Thumbnail Image

Evaluation of Nature-like and Technical Fish Passes for the Passage of Alewife (Alosa pseudoharengus) at Two Coastal Streams in New England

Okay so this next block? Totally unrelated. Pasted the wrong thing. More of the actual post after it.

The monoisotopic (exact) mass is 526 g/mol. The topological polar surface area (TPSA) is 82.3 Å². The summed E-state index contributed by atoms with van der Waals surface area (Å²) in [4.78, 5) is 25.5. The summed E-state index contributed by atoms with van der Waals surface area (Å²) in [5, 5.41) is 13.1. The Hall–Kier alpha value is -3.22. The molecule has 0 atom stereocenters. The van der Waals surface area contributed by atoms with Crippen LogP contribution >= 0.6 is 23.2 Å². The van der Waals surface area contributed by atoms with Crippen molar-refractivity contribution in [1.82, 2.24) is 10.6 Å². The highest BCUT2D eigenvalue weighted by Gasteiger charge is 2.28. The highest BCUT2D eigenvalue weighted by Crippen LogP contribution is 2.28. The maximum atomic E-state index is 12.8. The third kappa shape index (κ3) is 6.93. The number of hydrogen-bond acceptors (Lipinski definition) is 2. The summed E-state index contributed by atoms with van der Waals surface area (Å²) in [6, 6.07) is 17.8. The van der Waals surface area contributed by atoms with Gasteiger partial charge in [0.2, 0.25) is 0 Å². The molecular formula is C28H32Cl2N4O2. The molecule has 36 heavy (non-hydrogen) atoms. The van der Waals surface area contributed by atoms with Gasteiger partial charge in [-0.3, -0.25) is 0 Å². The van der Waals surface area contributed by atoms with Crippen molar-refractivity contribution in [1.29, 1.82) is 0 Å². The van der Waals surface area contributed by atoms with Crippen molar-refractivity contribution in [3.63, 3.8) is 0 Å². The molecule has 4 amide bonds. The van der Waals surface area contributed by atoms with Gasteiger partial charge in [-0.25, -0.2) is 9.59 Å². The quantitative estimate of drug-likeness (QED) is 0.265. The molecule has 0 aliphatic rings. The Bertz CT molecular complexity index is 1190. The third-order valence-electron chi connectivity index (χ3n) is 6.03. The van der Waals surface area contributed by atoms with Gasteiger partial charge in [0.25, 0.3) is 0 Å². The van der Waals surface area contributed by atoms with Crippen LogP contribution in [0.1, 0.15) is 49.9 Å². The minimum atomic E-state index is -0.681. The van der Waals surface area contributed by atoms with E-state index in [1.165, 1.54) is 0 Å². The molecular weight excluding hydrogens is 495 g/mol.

Nature-like fish passes have been designed with the intent to re-connect river corridors and provide passage for all species occurring in a system. Nature-like fish pass designs have been constructed in Europe and elsewhere with some success, but performance of these designs has not been evaluated for North American species. Re-establishing passage for adult anadromous clupeids to their spawning areas is critical considering their recent dramatic population declines. Two nature-like fish pass designs in New England were evaluated for passage of anadromous adult alewives (Alosa pseudoharengus) using passive integrated transponder (PIT) telemetry and showed differing results. At Town Brook in Plymouth, Massachusetts the 32 m long perturbation boulder rock ramp with a 1:24 slope passed 94% of attempting fish with most ascending in under 22 minutes. At East River in Guilford, Connecticut the 48 m long steppool bypass design with a 1:14 slope passed only 40% of attempting fish with a median transit time of 75 minutes. Two technical fishway designs at the field sites were also evaluated and showed contrasting performance. At Town Brook a 14 m long 1:7 slope pool and weir fishway exhibited attraction and passage deficiencies. At East River two 3.05 m long steeppass fishways both passed the majority of attempting fish but one steeppass fishway may have had poor attraction efficiency. At both sites tagged fish passed rapidly downstream through the fish passes after spawning. Nature like fish pass designs are suitable for the passage of alewife but further evaluations are required to more precisely identify the influence of vertical drop per pool and specific local hydraulics on behaviors and passage performance for this species.